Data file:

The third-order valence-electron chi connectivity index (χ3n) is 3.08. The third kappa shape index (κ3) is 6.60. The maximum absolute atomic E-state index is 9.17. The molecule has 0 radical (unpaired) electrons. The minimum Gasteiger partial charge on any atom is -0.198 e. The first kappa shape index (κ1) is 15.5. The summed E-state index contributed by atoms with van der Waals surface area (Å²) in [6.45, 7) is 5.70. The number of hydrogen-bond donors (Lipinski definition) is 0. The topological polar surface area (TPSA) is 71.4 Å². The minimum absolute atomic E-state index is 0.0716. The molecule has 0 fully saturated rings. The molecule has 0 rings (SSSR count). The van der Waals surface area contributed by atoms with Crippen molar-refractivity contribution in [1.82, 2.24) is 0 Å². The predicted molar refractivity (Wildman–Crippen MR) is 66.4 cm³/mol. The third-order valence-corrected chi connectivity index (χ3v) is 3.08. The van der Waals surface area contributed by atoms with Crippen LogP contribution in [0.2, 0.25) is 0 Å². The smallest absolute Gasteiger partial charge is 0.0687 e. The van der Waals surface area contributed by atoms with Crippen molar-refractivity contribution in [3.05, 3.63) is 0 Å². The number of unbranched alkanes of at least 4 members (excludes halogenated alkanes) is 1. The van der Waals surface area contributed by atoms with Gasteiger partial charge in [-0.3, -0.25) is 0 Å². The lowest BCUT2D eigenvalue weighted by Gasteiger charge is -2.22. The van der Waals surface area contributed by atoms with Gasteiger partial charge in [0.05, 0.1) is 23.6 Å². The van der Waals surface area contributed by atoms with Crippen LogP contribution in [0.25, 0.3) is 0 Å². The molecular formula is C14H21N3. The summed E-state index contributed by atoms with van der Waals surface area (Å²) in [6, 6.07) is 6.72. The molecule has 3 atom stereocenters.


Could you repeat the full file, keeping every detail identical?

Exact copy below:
The third-order valence-electron chi connectivity index (χ3n) is 3.08. The third kappa shape index (κ3) is 6.60. The maximum absolute atomic E-state index is 9.17. The molecule has 0 radical (unpaired) electrons. The minimum Gasteiger partial charge on any atom is -0.198 e. The first kappa shape index (κ1) is 15.5. The summed E-state index contributed by atoms with van der Waals surface area (Å²) in [6.45, 7) is 5.70. The number of hydrogen-bond donors (Lipinski definition) is 0. The topological polar surface area (TPSA) is 71.4 Å². The minimum absolute atomic E-state index is 0.0716. The molecule has 0 fully saturated rings. The molecule has 0 rings (SSSR count). The van der Waals surface area contributed by atoms with Crippen molar-refractivity contribution in [1.82, 2.24) is 0 Å². The predicted molar refractivity (Wildman–Crippen MR) is 66.4 cm³/mol. The third-order valence-corrected chi connectivity index (χ3v) is 3.08. The van der Waals surface area contributed by atoms with Crippen LogP contribution in [0.2, 0.25) is 0 Å². The smallest absolute Gasteiger partial charge is 0.0687 e. The van der Waals surface area contributed by atoms with Crippen molar-refractivity contribution in [3.05, 3.63) is 0 Å². The number of unbranched alkanes of at least 4 members (excludes halogenated alkanes) is 1. The van der Waals surface area contributed by atoms with Gasteiger partial charge in [-0.3, -0.25) is 0 Å². The lowest BCUT2D eigenvalue weighted by Gasteiger charge is -2.22. The van der Waals surface area contributed by atoms with Gasteiger partial charge in [0.05, 0.1) is 23.6 Å². The van der Waals surface area contributed by atoms with Crippen LogP contribution in [0.25, 0.3) is 0 Å². The molecular formula is C14H21N3. The summed E-state index contributed by atoms with van der Waals surface area (Å²) in [6, 6.07) is 6.72. The molecule has 3 atom stereocenters.